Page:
The money would have come to Colorado taxpayers in April 2023, but Garnett, Polis and Senate Majority Leader Dominick Moreno emphasized that the money is coming now because Coloradans are being hit by skyrocketing rent costs, difficulty buying homes, inflating childcare costs and higher gas and food prices.
“Instead of the government sitting on the money, we want to make sure we get it back to people now,” Polis said. “Rather than sit on this money, we know the $400 will help people now.”
While $400 would certainly help, many Coloradans interviewed Monday by Rocky Mountain PBS said the $400 may not go as far as it used to, as inflation has hit the entire country hard the last several months.
“It’s better than not having an extra $400, but it doesn’t go far enough,” said Thomas Law, a Denver resident and a service worker at Union Station. “It’s not a lot in the grand scheme of things, as an adult in Denver.”
Law said his rent is about $1,600, which is a price he would have expected to pay in New York City, but did not feel it was warranted in Denver.
As a full-time restaurant server, Law said tips are his most reliable source of income, and with increasing costs of food, his restaurant has seen fewer visitors than it used to. Those who do patronize the restaurant often tip less than they once did, Law added.
“We heavily rely on people coming in and buying things and tipping, and with everything getting more expensive, people are coming less often and they’re tipping less often,” Law said. “It’s definitely an issue and I think something needs to change.”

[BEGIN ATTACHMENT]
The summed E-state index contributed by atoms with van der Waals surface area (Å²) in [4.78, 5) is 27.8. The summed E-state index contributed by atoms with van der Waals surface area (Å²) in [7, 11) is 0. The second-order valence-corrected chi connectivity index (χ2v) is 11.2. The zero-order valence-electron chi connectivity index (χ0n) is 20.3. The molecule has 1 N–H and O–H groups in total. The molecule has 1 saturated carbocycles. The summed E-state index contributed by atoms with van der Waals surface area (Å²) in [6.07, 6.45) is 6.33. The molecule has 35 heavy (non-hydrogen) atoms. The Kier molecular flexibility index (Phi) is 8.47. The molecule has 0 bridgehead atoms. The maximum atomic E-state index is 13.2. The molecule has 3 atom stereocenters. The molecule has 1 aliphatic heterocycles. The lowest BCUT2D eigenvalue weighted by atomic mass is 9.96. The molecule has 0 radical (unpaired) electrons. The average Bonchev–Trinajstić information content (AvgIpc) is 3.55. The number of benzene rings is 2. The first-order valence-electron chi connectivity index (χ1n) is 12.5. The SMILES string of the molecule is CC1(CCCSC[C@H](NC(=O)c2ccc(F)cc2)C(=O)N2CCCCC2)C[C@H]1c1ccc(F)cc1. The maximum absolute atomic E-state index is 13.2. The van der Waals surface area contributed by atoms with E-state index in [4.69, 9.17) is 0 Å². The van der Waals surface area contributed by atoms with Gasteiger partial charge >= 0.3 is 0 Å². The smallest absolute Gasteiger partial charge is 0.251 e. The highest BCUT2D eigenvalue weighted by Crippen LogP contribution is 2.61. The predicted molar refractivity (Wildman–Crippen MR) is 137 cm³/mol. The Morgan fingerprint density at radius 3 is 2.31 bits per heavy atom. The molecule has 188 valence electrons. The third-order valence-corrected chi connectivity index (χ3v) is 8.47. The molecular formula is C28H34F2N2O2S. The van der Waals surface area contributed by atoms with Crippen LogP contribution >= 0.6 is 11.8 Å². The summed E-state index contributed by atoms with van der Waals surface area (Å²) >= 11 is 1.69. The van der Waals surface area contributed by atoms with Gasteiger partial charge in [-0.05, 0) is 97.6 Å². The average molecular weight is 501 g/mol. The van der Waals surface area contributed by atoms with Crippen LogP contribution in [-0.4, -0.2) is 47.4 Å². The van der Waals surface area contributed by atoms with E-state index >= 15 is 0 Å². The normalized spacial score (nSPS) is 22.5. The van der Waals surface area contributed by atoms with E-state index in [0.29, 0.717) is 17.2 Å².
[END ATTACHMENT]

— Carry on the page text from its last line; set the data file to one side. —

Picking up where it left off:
Others said they would take the $400 as a small victory, even if it wouldn’t cover much.
“Being a teacher, we get summers off and I like to do some little trips, but I'm thinking it's not going to happen this year because gas is so expensive,” said Diane Hopkins, a Thornton resident who works with adults with disabilities. “I could probably go get myself some nice flowers, though.”
Though the money may not be much, Logan Gunnum, a Denver resident who is unsheltered and saddled with medical debt, said it would be a lifeline for him.
“The first thing I would do is make sure I had a steady place to live, and that way I could get the rest of my life sorted out,” Gunnum said. “They talk about how there are all of these different services and things for people in my position, but there really isn’t.”
Coloradans can expect the money to be sent to the address they used to fill out their taxes.
Alison Berg is a multimedia journalist at Rocky Mountain PBS. You can reach her at email@example.com.